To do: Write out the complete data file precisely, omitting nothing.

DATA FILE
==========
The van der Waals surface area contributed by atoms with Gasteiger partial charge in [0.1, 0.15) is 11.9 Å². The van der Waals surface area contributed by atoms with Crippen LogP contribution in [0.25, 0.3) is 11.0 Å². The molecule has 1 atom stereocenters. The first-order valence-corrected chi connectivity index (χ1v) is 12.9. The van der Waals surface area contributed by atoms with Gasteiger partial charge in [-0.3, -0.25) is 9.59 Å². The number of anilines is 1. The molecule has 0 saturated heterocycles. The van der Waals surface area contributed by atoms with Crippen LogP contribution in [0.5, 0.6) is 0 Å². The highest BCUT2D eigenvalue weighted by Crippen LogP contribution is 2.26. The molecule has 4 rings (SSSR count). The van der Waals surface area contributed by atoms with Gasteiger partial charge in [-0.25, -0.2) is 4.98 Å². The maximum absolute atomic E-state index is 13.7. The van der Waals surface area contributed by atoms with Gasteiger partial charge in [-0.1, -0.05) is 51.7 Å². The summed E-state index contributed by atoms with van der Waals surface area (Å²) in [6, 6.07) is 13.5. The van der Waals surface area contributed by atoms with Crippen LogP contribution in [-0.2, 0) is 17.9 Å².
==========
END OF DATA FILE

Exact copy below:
The van der Waals surface area contributed by atoms with Gasteiger partial charge in [0.1, 0.15) is 11.9 Å². The van der Waals surface area contributed by atoms with Crippen LogP contribution in [0.25, 0.3) is 11.0 Å². The molecule has 1 atom stereocenters. The first-order valence-corrected chi connectivity index (χ1v) is 12.9. The van der Waals surface area contributed by atoms with Gasteiger partial charge in [-0.3, -0.25) is 9.59 Å². The number of anilines is 1. The molecule has 0 saturated heterocycles. The van der Waals surface area contributed by atoms with Crippen LogP contribution in [0.5, 0.6) is 0 Å². The highest BCUT2D eigenvalue weighted by Crippen LogP contribution is 2.26. The molecule has 4 rings (SSSR count). The van der Waals surface area contributed by atoms with Gasteiger partial charge in [-0.25, -0.2) is 4.98 Å². The maximum absolute atomic E-state index is 13.7. The van der Waals surface area contributed by atoms with Gasteiger partial charge in [-0.1, -0.05) is 51.7 Å². The summed E-state index contributed by atoms with van der Waals surface area (Å²) in [6, 6.07) is 13.5. The van der Waals surface area contributed by atoms with Crippen LogP contribution in [-0.2, 0) is 17.9 Å².